Meatballs are crowd-pleasers, whether it’s just you and your kids or a group of your besties. They can be shaped small and served with toothpicks as a fun appetizer, or made larger...
Miami in February — it doesn’t get much better than that. For four sunny days, Food Network and Cooking Channel personalities traveled from far and wide for a cause: to raise money for FIU’s Chaplin School of Hospitality and Tourism Management. Now in its eleventh year, this has been the focus of the South Beach Wine & Food Festival, which brings together the best of the best and celebrates food and drink in its finest forms: barbecue, burgers, desserts, wine and so much more.
We caught up with Alex, Bobby, Michael, Guy, Sunny, Jeff, Marc, Geoffrey, Melissa, Anne and Nadia G. to talk about the festival, the events they were participating in and we even caught them doing a little smack-talking.
Though it’s a timeless vegetarian combination, soup-and-salad lunches and dinners do not have to be basic, boring meals featuring predictable dishes. Food Network Magazine puts a twist on traditional favorites using vibrant, in-season ingredients, fragrant herbs and spices and bold textures to ensure its soup and salad recipes are anything but ordinary.
Filled with good-for-you vegetables, each hearty bowl of Food Network Magazine’s Slow-Cooker Sweet Potato and Lentil Soup (pictured above) is bursting with the warm flavor of curry powder, subtle notes of ginger and plenty of fresh sweet potatoes, carrots, celery and leeks. Before serving, squeeze fresh lemon juice on top of the soup to lighten it and add a bit of refreshing citrus.
What’s more important, what you eat or how much you eat? Dietitians are often asked this question: Are all calories created equal?
Yes, calories are calories whether they come from ca...
This week’s ingredient was certainly not the most unusual to ever appear in Kitchen Stadium, but that doesn’t mean that the task of impressing the judges was any easier for the Iron Chef and the challenger. In fact, such a well-known ingredient can often be tougher than a more exotic one as the chefs will have to be even more creative to avoid producing dishes that everyone has seen before.
Despite its familiarity, it’s well worth having a look at the history of the humble sausage to see where it originated and how it is used in the cuisines of the world.
What is sausage?
By definition, a sausage is made of ground meat, most often pork and beef, that has been mixed with salt, fat, herbs and spices. It is either sold in bulk or encased in tubes made of natural or synthetic materials. This sausage is then either cooked from fresh or cured to preserve the meat to be eaten later.
Admit it — you don’t drink tequila because of that one regretful run-in in college. You remember it: Shots were slammed, the room seemed to crater, porcelain was embraced, and the next day your head endured a piñata pounding.
So I understand your hesitation. But please hear me out: Today’s high-quality, nuanced, “sipping” tequilas are a world away from the syrupy firewater that you used to hide from your RA, who, it turns out, had his own stash of the stuff.
In fact, I’m so into fine tequila that I discussed it at my seminar with Food Network’s very own Marcela Valladolid at the South Beach Food Network Wine & Food Festival today. Whether you attended the seminar, or just read on, I aim to make you a convert, too, by dispelling these tequila myths:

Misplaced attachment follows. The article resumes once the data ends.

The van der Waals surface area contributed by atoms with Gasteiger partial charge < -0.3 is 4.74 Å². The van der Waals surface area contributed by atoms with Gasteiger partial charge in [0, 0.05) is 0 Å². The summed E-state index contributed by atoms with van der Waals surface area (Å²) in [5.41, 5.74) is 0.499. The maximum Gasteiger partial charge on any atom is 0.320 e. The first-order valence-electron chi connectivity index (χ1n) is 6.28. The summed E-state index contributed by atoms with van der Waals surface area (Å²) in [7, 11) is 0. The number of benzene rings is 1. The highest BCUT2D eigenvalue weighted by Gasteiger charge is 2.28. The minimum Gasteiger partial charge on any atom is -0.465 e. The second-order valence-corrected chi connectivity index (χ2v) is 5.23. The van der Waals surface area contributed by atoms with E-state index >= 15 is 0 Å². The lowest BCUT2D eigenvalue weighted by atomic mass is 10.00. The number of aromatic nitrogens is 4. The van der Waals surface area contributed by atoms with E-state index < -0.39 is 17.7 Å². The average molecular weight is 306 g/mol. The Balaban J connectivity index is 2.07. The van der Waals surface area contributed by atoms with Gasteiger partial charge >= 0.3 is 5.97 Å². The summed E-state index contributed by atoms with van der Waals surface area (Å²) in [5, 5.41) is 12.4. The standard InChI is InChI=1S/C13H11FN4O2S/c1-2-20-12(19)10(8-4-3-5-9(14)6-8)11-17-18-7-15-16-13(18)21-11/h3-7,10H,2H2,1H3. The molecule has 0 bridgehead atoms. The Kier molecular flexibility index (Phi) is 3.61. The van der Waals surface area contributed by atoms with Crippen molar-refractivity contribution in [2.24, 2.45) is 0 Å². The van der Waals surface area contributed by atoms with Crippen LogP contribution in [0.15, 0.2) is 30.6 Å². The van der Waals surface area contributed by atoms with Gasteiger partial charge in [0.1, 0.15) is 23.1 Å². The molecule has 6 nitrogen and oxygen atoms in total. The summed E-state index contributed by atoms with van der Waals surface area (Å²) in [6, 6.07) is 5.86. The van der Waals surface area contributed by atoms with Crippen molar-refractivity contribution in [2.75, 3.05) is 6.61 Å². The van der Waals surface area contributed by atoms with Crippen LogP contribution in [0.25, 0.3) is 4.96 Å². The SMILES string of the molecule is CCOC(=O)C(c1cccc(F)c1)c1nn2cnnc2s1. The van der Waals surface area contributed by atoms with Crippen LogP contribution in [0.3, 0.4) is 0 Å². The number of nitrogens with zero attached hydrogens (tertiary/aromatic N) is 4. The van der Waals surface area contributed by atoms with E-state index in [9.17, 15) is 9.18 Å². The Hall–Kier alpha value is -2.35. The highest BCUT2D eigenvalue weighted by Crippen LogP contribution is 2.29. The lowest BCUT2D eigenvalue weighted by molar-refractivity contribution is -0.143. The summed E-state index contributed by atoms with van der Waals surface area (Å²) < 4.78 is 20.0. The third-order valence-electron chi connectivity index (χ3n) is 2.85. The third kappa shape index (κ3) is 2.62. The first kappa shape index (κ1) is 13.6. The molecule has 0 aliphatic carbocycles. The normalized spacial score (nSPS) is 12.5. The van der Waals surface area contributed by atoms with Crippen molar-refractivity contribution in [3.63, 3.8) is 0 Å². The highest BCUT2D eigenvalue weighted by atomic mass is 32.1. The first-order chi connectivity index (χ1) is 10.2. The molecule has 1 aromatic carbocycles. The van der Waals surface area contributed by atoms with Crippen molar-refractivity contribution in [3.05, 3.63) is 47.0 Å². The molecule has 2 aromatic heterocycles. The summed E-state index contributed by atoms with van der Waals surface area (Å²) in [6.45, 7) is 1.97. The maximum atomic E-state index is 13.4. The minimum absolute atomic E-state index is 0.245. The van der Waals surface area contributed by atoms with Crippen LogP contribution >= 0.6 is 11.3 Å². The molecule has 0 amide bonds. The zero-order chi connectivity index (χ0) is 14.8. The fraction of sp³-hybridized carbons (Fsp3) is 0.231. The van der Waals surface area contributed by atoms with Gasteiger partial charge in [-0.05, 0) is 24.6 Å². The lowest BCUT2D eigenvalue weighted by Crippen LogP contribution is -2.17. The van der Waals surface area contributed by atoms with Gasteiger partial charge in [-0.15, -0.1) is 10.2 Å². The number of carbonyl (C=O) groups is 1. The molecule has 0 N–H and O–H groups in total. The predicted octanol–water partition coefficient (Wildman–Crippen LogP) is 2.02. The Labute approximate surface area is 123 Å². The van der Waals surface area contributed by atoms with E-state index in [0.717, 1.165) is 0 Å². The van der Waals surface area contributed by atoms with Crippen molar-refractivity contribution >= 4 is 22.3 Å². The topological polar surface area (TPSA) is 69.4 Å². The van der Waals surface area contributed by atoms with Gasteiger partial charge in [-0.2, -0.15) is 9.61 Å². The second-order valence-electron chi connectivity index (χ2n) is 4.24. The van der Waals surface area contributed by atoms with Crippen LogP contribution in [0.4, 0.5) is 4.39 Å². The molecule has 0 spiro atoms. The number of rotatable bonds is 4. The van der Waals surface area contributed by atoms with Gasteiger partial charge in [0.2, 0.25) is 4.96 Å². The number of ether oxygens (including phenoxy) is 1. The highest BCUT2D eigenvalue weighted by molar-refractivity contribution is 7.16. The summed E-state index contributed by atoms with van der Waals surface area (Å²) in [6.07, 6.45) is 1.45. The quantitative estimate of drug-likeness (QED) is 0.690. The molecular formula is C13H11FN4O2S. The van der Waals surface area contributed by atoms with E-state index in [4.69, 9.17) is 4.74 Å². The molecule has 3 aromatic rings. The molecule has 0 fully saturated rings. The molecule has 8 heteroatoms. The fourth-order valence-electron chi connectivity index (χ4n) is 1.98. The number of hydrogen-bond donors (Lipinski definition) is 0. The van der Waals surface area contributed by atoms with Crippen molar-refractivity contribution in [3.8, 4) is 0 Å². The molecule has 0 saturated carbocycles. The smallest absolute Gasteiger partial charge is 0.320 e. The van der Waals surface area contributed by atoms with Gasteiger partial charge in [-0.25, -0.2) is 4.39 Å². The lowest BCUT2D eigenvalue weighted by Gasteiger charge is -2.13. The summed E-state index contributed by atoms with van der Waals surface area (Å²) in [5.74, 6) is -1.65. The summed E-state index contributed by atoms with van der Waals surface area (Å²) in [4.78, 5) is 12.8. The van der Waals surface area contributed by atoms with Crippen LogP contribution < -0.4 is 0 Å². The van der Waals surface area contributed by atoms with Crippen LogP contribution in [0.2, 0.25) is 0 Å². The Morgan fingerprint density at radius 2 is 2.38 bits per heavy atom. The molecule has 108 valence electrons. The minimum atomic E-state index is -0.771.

1. All tequila is heavy and sweet: Not so. The “blanco” or “silver” category of tequila is clear and pure tasting. Citrusy and herbal, good blancos are like a high-alcohol Sauvignon Blanc — perfect as an appetite or joy-stoker.
If fans are looking for a chance to enjoy a glass of wine (hint, how about Food Network’s entwine) and meet some of their favorite Food Network and Cooking Channel stars, The Best Thing I Ever Ate at the South Beach Wine & Food Festival is for them. It’s one of the few events where the stars don’t have to cook. Instead, the chefs showcase a dish from one of their favorite restaurants in Miami or New York and a band keeps the crowd dancing until 2 am — that’s right, this is a late-night party.
Since I was at this event so late at night, I had to ask, “What’s the best midnight munchie you’ve ever had?” Some of the answers left me speechless (watch the video above for real-time reactions):
Alex Guarnaschelli: “It’s a toss-up between a super-spicy fish taco, a hot dog with deep-fried bacon on it or a whole cake of any flavor — but it would have to be layered.”
“Burger Bash is where it’s at,” Michael Symon said as we started our interview. It’s arguably the most sought after-ticket at the South Beach Wine and Food Festival, drawing in crowds by the hundreds. Food writers, bloggers and burger enthusiasts travel from far and wide to watch their favorite chefs vie for the title of Best Burger. (And eat them, of course.)
Last year, event sponsors Allen Brothers provided each of the 26 vendors with meat; this year, they increased that number to 32 — that’s right, 32 burgers (see the full list here).
There are three awards to be had for the night: People’s Choice, Judges’ Favorite and the Heinz Best-Dressed Burger Award. While they are all coveted, there is one in particular that each chef has their eye on: The People’s Choice — the award where the guests get to choose their favorite. How do they vote? As you enter the tent, everyone receives one token. Next to each of the chefs’ booths is a box. Once you pick a favorite burger, you drop your token into the box.
For a long time, I was that person awkwardly standing in the middle of a supermarket aisle staring at the myriad of cereals wondering which was right for me. But the reality is the Nutrition Facts label on the back of each box provides me with all t...